Tips and wisdom for defending the faith
From Apologia (ἀπολογία), a Greek court-room term for one's “case” or “defense,”
Some Christians need to see a case for apologetics itself. This is usually because of one or more of these misunderstandings:
• “It is quarrelsome”
• “It infringes on faith”
• “It credits men, not God”
• “It is 'worldly-wisdom'”
• “It does not work”
Apologetics has also been called pre-evangelism because of the role it plays in preparing non-believers to receive the gospel. When being used in this capacity there is a wisdom half and knowledge half to doing apologetics.
• Rule #2: Stick to strategic priorities. Identify unproductive topics and how to move as efficiently as possible to convincing someone to seriously consider the gospel.
• Rule #3: Stick to respected arguments. Learn to resist making your own arguments, and how to separate the wheat from the chaff in picking which popular arguments to use.
The first kit briefly introduces analytic philosophy, specifically the bare essentials…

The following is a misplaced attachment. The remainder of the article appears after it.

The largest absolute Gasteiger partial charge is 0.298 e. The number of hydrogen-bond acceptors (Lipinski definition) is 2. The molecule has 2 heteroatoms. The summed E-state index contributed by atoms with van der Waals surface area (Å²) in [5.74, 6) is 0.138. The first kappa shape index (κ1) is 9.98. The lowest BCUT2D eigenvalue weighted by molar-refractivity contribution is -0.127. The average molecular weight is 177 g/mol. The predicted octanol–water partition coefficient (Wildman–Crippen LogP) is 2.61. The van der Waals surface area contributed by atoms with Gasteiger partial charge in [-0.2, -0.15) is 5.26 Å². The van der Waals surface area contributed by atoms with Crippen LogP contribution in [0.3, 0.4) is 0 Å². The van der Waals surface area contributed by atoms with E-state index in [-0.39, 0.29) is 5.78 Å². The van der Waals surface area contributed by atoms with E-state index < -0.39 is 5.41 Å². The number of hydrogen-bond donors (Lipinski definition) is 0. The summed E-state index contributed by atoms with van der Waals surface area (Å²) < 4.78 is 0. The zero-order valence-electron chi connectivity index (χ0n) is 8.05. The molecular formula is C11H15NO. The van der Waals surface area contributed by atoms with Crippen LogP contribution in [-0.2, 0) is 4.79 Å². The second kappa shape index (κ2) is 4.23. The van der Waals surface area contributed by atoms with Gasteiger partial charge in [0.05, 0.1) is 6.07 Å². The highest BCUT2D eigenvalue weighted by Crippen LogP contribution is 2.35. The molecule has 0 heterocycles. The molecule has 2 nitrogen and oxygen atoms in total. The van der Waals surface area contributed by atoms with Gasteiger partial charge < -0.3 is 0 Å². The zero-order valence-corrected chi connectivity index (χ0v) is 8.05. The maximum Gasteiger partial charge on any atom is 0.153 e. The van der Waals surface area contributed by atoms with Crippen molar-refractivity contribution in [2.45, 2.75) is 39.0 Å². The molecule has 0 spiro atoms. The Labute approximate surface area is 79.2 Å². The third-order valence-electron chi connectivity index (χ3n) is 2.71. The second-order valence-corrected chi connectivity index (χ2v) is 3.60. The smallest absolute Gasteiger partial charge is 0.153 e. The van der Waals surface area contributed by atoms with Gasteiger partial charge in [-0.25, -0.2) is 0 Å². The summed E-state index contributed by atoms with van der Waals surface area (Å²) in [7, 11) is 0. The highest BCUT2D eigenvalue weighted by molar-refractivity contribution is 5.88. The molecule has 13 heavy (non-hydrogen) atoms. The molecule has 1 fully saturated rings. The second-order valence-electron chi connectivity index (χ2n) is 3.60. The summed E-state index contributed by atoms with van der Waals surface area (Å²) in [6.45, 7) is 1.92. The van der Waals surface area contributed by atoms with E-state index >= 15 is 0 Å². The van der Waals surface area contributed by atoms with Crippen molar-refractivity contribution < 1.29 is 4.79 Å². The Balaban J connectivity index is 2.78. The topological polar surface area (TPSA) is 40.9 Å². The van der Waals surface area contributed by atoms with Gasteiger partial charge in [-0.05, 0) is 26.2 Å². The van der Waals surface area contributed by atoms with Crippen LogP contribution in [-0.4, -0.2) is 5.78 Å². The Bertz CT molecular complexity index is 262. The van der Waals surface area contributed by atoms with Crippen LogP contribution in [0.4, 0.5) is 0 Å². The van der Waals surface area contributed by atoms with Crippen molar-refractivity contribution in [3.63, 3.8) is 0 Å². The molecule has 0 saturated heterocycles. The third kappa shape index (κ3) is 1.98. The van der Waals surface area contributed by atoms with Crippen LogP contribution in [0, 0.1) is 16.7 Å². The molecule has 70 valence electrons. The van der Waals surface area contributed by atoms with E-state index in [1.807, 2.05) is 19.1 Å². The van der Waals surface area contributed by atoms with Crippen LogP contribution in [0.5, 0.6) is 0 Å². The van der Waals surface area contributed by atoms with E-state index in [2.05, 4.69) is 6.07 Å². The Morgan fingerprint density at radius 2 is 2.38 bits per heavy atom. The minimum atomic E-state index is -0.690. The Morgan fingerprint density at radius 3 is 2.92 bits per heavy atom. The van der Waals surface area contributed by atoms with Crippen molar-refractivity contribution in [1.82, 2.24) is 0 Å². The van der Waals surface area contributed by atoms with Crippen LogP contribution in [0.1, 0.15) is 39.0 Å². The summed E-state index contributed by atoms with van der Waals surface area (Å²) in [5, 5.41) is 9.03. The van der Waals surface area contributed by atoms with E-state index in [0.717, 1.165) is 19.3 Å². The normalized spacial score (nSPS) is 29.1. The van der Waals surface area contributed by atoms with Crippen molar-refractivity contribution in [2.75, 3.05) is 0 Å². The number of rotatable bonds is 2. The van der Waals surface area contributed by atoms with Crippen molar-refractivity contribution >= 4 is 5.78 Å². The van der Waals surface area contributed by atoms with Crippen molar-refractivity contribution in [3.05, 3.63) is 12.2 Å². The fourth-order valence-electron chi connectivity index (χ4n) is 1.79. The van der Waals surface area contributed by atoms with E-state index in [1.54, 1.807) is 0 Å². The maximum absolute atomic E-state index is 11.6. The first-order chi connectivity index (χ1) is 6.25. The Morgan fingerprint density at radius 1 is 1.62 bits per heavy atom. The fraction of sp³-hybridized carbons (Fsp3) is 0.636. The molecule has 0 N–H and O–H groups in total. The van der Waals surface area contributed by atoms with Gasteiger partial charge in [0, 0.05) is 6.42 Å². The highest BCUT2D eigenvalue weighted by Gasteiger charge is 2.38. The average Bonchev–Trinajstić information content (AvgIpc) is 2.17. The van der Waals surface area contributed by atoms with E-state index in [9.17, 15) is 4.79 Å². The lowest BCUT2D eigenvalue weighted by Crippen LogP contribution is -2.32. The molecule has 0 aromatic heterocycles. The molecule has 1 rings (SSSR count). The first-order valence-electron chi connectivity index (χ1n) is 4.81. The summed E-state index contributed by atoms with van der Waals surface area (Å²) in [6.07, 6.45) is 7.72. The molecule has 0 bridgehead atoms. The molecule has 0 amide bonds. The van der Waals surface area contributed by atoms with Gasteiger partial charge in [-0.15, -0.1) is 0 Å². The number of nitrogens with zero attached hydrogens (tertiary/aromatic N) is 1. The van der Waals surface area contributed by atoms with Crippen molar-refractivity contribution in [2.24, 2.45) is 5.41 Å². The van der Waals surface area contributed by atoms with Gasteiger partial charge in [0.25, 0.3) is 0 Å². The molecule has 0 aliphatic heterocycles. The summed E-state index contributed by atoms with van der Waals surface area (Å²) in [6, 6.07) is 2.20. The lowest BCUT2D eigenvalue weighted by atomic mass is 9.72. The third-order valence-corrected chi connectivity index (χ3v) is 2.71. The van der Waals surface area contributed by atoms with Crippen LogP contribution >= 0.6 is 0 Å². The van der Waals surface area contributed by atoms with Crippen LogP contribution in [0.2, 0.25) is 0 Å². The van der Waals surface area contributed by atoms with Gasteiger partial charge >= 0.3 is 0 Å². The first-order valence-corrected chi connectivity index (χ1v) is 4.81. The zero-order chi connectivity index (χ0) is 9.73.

• …on logic[Forthcoming]
• …on probability[Forthcoming]
• …on fallacies[Forthcoming]
• …on epistemology (e.g. how knowledge works)[Forthcoming]
The second kit covers strategy and material for supporting and defending…
• …truth's objectivity[Forthcoming]
• …God's existence[Forthcoming]
• …Jesus's resurrection[Forthcoming]
• …other popular topics (Hell, homosexuality, abortion, etc.)[Forthcoming]
• Appendix 1: Responding to different personalty types.[Forthcoming]
• Appendix 2: Common mistakes made by apologists.[Forthcoming]
• Appendix 3: Apologetics and Spirituality.[Forthcoming]
• Appendix 4: A game-plan for sitting down with Mormons.[Forthcoming]
• Appendix 5: A game-plan for sitting down with Jehovah's Witnesses.[Forthcoming]
I encourage everyone pursuing apologetics further to pick up this comprehensive award-winning philosophy textbook: Philosophical Foundations for a Christian Worldview (IVP, 2004), by William Lane Craig and J.P. Moreland.